If you're fermenting grains, it's beer.
If you're fermenting fruits, it's wine.
If you're fermenting honey, it's mead.
It's not really that simple, because there are beers that use fruit (e.g., cherry lambic, raspberry wheat), beers that use honey (it's a fairly common adjunct), wines that use fruit (e.g., elderberry wine), and a whole lot of meads that use fruit. The crossover is substantial. When you consider hard ciders, it gets even more complicated (is apple wine really a cider?).
The base ingredient of beer is almost always malted barley. Even beers named for another grain — like wheat beer, oatmeal stout, rye beer — use malted barley as a base. Hops are a critical ingredient in beer for two reasons: bittering and aroma.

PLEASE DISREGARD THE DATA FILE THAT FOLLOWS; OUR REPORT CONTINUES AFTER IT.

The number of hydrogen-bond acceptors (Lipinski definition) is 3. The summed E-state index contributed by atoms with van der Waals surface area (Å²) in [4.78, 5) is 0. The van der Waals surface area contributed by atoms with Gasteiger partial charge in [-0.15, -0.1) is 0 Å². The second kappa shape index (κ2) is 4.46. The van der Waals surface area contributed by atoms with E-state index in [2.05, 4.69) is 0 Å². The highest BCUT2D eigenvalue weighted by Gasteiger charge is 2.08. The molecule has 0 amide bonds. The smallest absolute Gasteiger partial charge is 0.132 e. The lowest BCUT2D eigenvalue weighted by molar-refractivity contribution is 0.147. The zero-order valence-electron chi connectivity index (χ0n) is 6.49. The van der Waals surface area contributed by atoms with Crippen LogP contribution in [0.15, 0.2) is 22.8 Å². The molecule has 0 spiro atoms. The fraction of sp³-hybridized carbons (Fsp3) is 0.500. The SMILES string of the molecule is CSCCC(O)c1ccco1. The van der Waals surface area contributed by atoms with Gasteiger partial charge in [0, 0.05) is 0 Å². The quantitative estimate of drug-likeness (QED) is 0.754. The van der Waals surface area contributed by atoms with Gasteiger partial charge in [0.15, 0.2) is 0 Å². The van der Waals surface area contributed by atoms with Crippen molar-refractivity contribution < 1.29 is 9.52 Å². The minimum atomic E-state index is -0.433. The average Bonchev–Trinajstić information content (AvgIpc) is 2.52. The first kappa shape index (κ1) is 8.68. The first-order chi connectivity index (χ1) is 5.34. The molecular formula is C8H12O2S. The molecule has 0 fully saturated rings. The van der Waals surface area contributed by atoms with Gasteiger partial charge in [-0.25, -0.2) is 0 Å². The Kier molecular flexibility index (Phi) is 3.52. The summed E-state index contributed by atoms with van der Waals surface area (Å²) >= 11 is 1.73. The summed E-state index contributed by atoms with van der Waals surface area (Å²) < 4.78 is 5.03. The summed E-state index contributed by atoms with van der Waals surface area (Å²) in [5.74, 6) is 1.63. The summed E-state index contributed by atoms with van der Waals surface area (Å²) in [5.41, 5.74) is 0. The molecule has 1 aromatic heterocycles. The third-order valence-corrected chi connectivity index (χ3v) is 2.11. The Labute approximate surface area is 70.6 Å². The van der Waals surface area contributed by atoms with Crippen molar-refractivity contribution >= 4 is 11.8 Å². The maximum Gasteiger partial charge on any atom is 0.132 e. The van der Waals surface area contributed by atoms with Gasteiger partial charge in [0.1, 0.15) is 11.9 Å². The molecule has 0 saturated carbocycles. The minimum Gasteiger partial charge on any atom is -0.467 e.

The base ingredient of mead is always honey. I've had mead with hops (Charm City makes one), but it's uncommon, and I personally don't like the flavor.
It's more common to find a winery that makes mead than a brewery that makes mead. There's an outstanding one in Montana called Hidden Legend. They also make a mead/wine blend called a "pyment," which was popular in the 15th century or so.